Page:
Why Nigeria’s State Governments Must Rethink their Development Models – Onuoha Frank

Development for most people is what separates a modern society from a primitive one. What then is development? There are myriads of definitive options that exist for our elucidation, they include “the process in which someone or something grows or changes and becomes more advanced.” (Cambridge) Amartya Sen, the Nobel Prize winning economist asserted that “development must be judged by its impact on people, not only by changes in their income but more generally in terms of their choices, capabilities and freedoms; and we should be concerned about the distribution of these improvements, not just the simple average for a society” (Centre for Global Development). Some experts make a case for lasting change in measuring development.

The debate nonetheless, one thing that is common is there must be noticeable improvement in the well being of the people before development can be affirmed. Development it must be stated from the onset does not – and should not be made to, mean the same thing to any two society. Consider the states of Lagos and Abia for instance.

Many years ago the most parts of the city of Lagos were covered by water, but accelerated developments have ensured the change in the landscape of the city. This development model is also instrumental to its current position as the business capital of not just Nigeria but West Africa as a whole. Skyscrapers now dot its sky; the state is a beehive of various architectural corporate and residential master-class. Being an industrial hub, many businesses now have their headquarters in Lagos. The road networks are elaborate and already the government is working on a speed-train to ease the movement of goods and services. The per capita income of people living in Lagos is significantly high compared to most states in Nigeria and the same can be said of expenditure. The state generates the most revenue of any state and is one of the top receivers of federal government allocation. Clearly the potential for growth is available.

On the other hand is Abia state, created in 1991, an agrarian society with few notable markets like Ariaria and Ekeoha, it generates about 400 million naira annually compared to Lagos that generates about 275 billion naira in a fiscal year, the federal government allocation to the state is barely 2 billion. Considering all indicators the state cannot be compared to Lagos. It therefore should make common sense that the development model chose also be different. The models chosen are anything but.

In the name of bringing ‘development’ to the people, states like Abia will rather embark on over-ambitious physical structures that owe little or no bearing in the life of their citizens. In many cases these supposed “mega projects” are merely drainpipes for corruption. They either get abandoned or are not fully utilized when they are “commissioned”. For instance, what is the fate of the three “mega cities” project promised by the government of Governor Rabiu Kwakwanso to Kano people, which cost the state about N45 billion to execute? Some states, knowing well, they were landlocked, with poor infrastructure and absence of capacity, still embarked on ‘Free Trade Zone’. There are states where a ‘five star’ hotel built by the administration is the biggest achievement of the government. In the south-east alone, it is estimated that there about 300 abandoned projects by the various state governments and many of the projects are paid for.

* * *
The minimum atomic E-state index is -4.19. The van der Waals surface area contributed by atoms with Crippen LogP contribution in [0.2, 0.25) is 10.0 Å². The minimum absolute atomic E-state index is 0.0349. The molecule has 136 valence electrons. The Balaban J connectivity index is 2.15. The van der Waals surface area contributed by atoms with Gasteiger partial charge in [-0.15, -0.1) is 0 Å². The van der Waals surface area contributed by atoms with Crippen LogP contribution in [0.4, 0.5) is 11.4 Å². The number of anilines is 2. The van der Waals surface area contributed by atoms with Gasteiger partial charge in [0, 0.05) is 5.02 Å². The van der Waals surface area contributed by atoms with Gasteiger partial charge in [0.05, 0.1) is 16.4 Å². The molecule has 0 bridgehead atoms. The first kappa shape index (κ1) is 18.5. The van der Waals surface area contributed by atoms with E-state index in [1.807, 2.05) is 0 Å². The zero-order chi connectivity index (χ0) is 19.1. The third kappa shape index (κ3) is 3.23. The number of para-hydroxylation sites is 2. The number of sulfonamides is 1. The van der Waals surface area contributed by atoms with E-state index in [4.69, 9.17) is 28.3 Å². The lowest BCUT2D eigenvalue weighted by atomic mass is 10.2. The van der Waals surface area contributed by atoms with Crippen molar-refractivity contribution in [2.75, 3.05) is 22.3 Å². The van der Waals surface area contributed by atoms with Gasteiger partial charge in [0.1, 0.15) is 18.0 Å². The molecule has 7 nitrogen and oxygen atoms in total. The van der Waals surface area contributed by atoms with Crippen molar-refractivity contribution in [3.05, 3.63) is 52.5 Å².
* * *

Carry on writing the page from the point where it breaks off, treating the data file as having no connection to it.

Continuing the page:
Equating development with skyscrapers, five or seven star hotels, ‘mega’ estate development projects, long bridges, humongous conglomerates emitting dangerous gasses in the name of industrialization, markets at every corner and turn etc is great but just vain and that includes the mad rush to imitate this paradigm. Kano for instance may have a large population with per capita income close to Lagos. Unlike Lagos, however, its population is largely farmers. Thus, the state government may want to pursue a model that gives her citizens at least comparative advantage economically.

Development for any town and city should be simply making tomorrow better than today for the people living in it. Development should meet with the realities of the people in the city. An industrial policy, for instance, should be able to not only give people jobs with payments that align with present realities but also help them aspire to be entrepreneurs and preserve their environment. Don’t build a skyscraper in an agrarian state like Abia or Benue State in the name of bringing ‘development’ to Abians or Benue people. Development models must be relatable; it should understand and address the challenges at the community level as well as inspire creativity and realization of aspirations.

Development that thrives at the death and knife of the environment will ultimately do harm to the people of that place. In no place is this true than in Lagos where trees and grasses have almost disappeared and are being replaced with synthetic trees and grasses. Ornamental trees are much preferred than fruit-bearing trees. Just fly over Lagos and look down you will think it is one large industry of smoke, skyscrapers and estates, business-crippling traffic situation etc, a picture of the industrial revolution in medieval Europe.

Our states must not be ‘developed’ at an even pace. If you understand that you will understand why any allocation, any allocation at all, a state receives should be enough to carry out development using a different paradigm that recognizes the peculiarities of that state. Development should be all-inclusive; people should be allowed to express their choices based on pressing needs. An administration with a four year mandate has no business making a forty year development plan.

Onuoha Frank is an alumni of Imani Centre for Policy and Education. You can connect with him via twitter @iamfrankelean